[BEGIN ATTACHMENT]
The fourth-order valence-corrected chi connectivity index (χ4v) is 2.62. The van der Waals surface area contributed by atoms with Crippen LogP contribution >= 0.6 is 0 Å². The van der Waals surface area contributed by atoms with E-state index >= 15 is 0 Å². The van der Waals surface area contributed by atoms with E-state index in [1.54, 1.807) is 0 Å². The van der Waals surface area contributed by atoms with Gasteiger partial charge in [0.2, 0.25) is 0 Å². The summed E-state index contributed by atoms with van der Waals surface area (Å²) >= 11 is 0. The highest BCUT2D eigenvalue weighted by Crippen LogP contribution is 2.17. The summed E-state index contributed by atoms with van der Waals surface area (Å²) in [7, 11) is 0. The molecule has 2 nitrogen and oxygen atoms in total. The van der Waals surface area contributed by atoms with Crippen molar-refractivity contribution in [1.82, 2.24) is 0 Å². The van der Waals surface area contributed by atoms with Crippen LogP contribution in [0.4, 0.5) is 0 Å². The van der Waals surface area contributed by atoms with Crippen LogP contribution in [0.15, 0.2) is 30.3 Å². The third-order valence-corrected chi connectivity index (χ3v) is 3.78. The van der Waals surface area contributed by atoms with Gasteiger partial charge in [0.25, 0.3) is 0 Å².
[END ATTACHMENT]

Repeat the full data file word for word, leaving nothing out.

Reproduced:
The fourth-order valence-corrected chi connectivity index (χ4v) is 2.62. The van der Waals surface area contributed by atoms with Crippen LogP contribution >= 0.6 is 0 Å². The van der Waals surface area contributed by atoms with E-state index >= 15 is 0 Å². The van der Waals surface area contributed by atoms with E-state index in [1.54, 1.807) is 0 Å². The van der Waals surface area contributed by atoms with Gasteiger partial charge in [0.2, 0.25) is 0 Å². The summed E-state index contributed by atoms with van der Waals surface area (Å²) >= 11 is 0. The highest BCUT2D eigenvalue weighted by Crippen LogP contribution is 2.17. The summed E-state index contributed by atoms with van der Waals surface area (Å²) in [7, 11) is 0. The molecule has 2 nitrogen and oxygen atoms in total. The van der Waals surface area contributed by atoms with Crippen molar-refractivity contribution in [1.82, 2.24) is 0 Å². The van der Waals surface area contributed by atoms with Crippen LogP contribution in [0.4, 0.5) is 0 Å². The van der Waals surface area contributed by atoms with Crippen LogP contribution in [0.15, 0.2) is 30.3 Å². The third-order valence-corrected chi connectivity index (χ3v) is 3.78. The van der Waals surface area contributed by atoms with Gasteiger partial charge in [0.25, 0.3) is 0 Å².